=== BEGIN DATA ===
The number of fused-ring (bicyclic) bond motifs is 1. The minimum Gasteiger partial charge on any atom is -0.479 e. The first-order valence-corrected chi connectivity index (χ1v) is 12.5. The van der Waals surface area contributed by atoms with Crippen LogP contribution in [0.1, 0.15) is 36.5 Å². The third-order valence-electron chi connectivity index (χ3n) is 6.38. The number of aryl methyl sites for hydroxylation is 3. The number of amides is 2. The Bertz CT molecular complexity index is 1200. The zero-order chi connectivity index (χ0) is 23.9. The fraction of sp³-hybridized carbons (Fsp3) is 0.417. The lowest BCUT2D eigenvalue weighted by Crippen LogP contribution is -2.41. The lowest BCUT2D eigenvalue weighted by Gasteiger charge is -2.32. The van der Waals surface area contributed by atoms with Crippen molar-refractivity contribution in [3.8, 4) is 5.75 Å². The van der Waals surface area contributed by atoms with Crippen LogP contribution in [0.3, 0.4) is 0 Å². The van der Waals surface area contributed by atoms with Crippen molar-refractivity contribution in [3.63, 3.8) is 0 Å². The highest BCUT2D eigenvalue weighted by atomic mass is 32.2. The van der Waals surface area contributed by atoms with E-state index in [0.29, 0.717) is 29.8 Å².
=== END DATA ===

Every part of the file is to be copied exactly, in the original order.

The number of fused-ring (bicyclic) bond motifs is 1. The minimum Gasteiger partial charge on any atom is -0.479 e. The first-order valence-corrected chi connectivity index (χ1v) is 12.5. The van der Waals surface area contributed by atoms with Crippen LogP contribution in [0.1, 0.15) is 36.5 Å². The third-order valence-electron chi connectivity index (χ3n) is 6.38. The number of aryl methyl sites for hydroxylation is 3. The number of amides is 2. The Bertz CT molecular complexity index is 1200. The zero-order chi connectivity index (χ0) is 23.9. The fraction of sp³-hybridized carbons (Fsp3) is 0.417. The lowest BCUT2D eigenvalue weighted by Crippen LogP contribution is -2.41. The lowest BCUT2D eigenvalue weighted by Gasteiger charge is -2.32. The van der Waals surface area contributed by atoms with Crippen molar-refractivity contribution in [3.8, 4) is 5.75 Å². The van der Waals surface area contributed by atoms with Crippen LogP contribution in [0.3, 0.4) is 0 Å². The van der Waals surface area contributed by atoms with Crippen molar-refractivity contribution in [3.63, 3.8) is 0 Å². The highest BCUT2D eigenvalue weighted by atomic mass is 32.2. The van der Waals surface area contributed by atoms with E-state index in [0.29, 0.717) is 29.8 Å².